• Killah Priest: http://www.killahpriest.com
BREAKING NEWS: the decaying strip mall on the corner of Stroop and Jefferson has hatched small rabid reptiles that have reportedly chewed on children.
HEADLINE: residents of Town Heights have been experiencing a shortage in water since the crop dusters have been spraying the local airborne vaccine.
WEATHER: molecular storm clouds in the northern hills have reportedly empowered plants and foliage to glow, and is spreading their light in rapid reproduction.
SPORTS: underground steroid ring busted for selling reused nuclear medical needles for per-sale doses to a triple-A hockey league.
ATTENTION: please avoid the sludge oozing from the Gienger Cemetery curb on Main and Hyatt; exposure effects may be possessive and can cause you and your family potential transformation and/or sneezing.
Ghost Broadcast brought to you by your Local News brought to you by Infinity Frequencies.
• Local News: http://localnews1.bandcamp.com
The shape of Suuns’ music is intimated by their name: as if modeled after atomic solar waves, their songs sound like beams of pointed sonic rays. It makes sense, then, that the video for “2020,” directed by Sabina Ratte, should illustrate radiating bands of stark white on black. This isn’t to say that their music is monochromatic or flat. Far from it, in fact. Suuns simply seem to have such confidence in their textures and talents that each soundwave is given piercing aural clarity, its own channel and privileged right to ring out, to an almost burning extreme. A good burn. A real suunny day type of burn.
“2020” is a quintessential sort of scorcher. The track is spare but never scrawny. Its rays are direct and unhidden. The bass synth throbs throughout, and the vocals trade verses with the stuttering, but confident, descending guitarwork. Each instrument’s voice is piercing in its own right, penetrating, and yet no beat is overrun by a competition of sounds. It all adds up to a texture that isn’t exactly analgesic, but comforting nonetheless, if you can submit to it. Suuns seem to appeal to a sense of transcendence that arises from numbness through overexposure, rather than the more traditional comfort via softness and bliss. For those of us who like a deep tissue massage, or extra hot water, or nails down the back, this is the sort of thing that can do the trick.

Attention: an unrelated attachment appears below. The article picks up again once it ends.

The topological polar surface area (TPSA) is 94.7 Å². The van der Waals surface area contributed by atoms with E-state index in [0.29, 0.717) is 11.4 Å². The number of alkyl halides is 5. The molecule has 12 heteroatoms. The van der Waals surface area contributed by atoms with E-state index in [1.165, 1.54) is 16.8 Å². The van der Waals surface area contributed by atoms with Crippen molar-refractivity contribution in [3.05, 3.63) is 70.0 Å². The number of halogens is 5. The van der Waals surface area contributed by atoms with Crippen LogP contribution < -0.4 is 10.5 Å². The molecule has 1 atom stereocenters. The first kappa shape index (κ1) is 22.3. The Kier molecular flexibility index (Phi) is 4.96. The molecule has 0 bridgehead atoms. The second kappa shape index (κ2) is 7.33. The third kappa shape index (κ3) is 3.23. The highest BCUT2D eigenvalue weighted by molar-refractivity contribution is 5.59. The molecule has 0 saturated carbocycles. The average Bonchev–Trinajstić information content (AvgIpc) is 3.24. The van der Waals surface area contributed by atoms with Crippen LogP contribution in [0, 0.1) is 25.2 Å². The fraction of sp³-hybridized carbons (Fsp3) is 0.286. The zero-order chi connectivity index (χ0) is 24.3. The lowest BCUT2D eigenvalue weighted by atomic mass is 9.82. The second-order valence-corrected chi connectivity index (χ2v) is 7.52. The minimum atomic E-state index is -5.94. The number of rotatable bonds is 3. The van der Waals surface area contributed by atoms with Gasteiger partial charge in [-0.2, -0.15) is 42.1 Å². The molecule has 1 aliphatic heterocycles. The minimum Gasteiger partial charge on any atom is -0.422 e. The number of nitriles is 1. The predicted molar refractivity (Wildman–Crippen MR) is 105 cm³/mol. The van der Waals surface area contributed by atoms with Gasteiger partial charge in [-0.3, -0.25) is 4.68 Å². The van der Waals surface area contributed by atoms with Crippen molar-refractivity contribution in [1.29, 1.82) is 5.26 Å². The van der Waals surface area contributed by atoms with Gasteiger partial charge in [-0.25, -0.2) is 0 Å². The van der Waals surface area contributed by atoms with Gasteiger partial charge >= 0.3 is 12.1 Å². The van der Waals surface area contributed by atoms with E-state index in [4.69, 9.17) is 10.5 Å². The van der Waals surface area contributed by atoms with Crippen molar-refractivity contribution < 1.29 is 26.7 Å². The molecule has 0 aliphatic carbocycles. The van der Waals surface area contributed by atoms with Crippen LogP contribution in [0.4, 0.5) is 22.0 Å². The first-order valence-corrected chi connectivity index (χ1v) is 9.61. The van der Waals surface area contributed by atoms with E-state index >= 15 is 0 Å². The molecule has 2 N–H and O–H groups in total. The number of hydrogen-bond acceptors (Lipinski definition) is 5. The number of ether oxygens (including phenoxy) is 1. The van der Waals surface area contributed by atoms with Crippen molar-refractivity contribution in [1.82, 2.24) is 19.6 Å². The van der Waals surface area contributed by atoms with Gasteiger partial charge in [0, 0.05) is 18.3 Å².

Suuns sophomore album Images du Futur is scheduled for release on March 5 from Secretly Canadian.
Akio Suzuki / Lawrence English
There’s a certain novelty to Akio Suzuki’s approach to music composition and live improvisation. The elder statesman of Japanese sound-art’s primary instrument is a homemade device that he refers to as an Analapos. Essentially, this device consists of two iron cylinders strung together using coil springs that Suzuki plucks, strums, and sings through during his live performances. When watching him perform live, it’s hard not to be moved by the plethora of sounds that he gets out of such a simple device. The visual novelty of this tool in concert could potentially lead to his recordings having less of an impact, but luckily the sounds Suzuki creates with his instrument of choice are so beautiful and texturally interesting that his recordings are just as evocative as his performances.
Suzuki’s recently released collaboration with Lawrence English is a particularly impressive example of his work that’s sure to be of interest to fans of the EAI and onkyo scenes. However, despite many of the signifiers of those genres, these tracks are singularly Suzuki. Part of this is due to the organic yet electronic-sounding timbres of Suzuki’s Analapos, but it’s equally due to the playful and human approach Suzuki takes with his sounds throughout. English’s voice is less prominent on this release, but he elegantly incorporates his electronics, field recordings, and percussion in such a way that they almost sound like extensions of his instrument. Hopefully, this is just the first of many collaborations with like-minded performers to come in Suzuki’s all-too-limited output.
You can preview the album below, courtesy of Experimedia, and order it from Winds Measures now.